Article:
Young entrepreneurs gather at action summit

Aim to grow young enterprise across Canada


A young Calgary entrepreneur is in Toronto today helping to craft an action plan to grow young enterprise across the country.

Kevin Alto, 26, of Alto Collective which is a company that produces handmade wood products from longboards to wallets to phone cases, is participating in Futurpreneur Canada’s first-ever Action Entrepreneurship Canadian Summit in Toronto.

It is bringing together close to 200 young entrepreneurs from across Canada.

Alto Collective was started in August 2011 in Calgary.

“There were roundtables that happened across Canada and I took part in the one in Calgary and they’re basically trying to come up with an action plan for entrepreneurship in Canada,” said Alto. “From surveys and information from small business owners, they’ve tried to compile as much information as possible to get a good understanding of four main action items.”

The foundation came up with four key entrepreneurial needs: entrepreneurial mindset; skills; resources; and markets and growth.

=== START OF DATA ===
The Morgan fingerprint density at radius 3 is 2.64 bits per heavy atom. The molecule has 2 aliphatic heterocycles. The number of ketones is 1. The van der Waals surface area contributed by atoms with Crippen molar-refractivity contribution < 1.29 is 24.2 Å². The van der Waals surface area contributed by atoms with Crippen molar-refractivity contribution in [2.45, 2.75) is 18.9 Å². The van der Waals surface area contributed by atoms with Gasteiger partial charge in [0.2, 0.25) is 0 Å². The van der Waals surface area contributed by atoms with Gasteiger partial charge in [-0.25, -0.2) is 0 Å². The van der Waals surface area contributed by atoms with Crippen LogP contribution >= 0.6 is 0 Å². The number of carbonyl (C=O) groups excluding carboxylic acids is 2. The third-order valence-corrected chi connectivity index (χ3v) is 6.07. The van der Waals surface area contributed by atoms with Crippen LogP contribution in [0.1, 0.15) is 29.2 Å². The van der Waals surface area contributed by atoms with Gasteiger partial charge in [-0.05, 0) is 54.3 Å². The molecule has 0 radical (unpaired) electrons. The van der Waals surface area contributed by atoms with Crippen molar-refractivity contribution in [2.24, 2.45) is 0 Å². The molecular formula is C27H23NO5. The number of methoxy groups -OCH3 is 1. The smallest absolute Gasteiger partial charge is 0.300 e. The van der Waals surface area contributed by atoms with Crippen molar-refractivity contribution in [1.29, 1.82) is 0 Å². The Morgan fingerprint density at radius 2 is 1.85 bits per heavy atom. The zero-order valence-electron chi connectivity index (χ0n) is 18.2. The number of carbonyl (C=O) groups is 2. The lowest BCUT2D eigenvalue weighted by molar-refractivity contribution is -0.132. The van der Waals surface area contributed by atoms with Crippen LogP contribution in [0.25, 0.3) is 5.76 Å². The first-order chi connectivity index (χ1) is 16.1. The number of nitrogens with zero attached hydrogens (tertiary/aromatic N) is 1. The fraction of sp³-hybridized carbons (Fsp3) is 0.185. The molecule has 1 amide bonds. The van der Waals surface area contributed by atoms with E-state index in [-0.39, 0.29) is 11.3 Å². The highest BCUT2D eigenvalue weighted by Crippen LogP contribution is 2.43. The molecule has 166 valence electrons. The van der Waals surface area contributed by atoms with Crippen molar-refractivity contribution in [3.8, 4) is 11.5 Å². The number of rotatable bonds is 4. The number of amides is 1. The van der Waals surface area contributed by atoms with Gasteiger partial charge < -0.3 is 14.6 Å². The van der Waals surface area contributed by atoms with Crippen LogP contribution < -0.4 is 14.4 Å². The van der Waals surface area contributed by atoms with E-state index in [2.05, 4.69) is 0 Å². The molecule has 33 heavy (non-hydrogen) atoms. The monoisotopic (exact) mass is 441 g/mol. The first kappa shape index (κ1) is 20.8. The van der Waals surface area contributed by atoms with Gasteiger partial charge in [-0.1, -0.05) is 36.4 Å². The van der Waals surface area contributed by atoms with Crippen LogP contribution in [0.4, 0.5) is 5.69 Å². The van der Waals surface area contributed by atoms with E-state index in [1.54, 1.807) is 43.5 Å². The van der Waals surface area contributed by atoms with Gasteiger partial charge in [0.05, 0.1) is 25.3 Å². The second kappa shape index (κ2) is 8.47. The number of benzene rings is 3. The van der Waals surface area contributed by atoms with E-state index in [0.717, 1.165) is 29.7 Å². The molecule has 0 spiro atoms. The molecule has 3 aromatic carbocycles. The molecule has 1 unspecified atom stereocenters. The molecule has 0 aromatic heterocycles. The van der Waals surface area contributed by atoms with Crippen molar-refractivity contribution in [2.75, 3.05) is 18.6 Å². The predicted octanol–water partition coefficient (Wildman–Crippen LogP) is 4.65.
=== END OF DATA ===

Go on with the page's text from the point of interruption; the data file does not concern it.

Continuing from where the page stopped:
The foundation said young entrepreneurs are the future of the Canadian economy, holding incredible potential to fuel economic growth and innovation. But they also face challenges.

In late 2013, the foundation reached out to 1,000 of the nation’s best and brightest young entrepreneurs and business, policy, education, non-profit and other leaders. Roundtable discussions took place in 11 cities – Halifax, Quebec City, Montreal, Ottawa, Toronto, Winnipeg, Regina, Calgary, Edmonton, Yellowknife and Vancouver.

There was also a virtual roundtable, an online panel discussion, interviews and a national survey sponsored by Foundation for an Entrepreneurial Canada.

“It starts from the ground up. Awareness. Understanding what entrepreneurship is,” said Alto. “I’m here basically helping to give a perspective from my experiences. Coming out of university I was a mechanical engineer but entrepreneurship, the concept, wasn’t there at all.

“I had to meet somebody who exposed this whole other world to me and that’s sort of how I got my introduction into entrepreneurship. It’s the ground up. It’s the awareness, and building that into the education system. Right from grade school all the way to post-secondary and then beyond. Giving the resources and the backing, the support, the structure, for it. It’s more than just capital. It’s also access to examples, successful entrepreneurs, as well as more resources you can read about and learn about and access to places where you can implement your projects and collaborate and build.”

Calgary Herald | Calgary, Alberta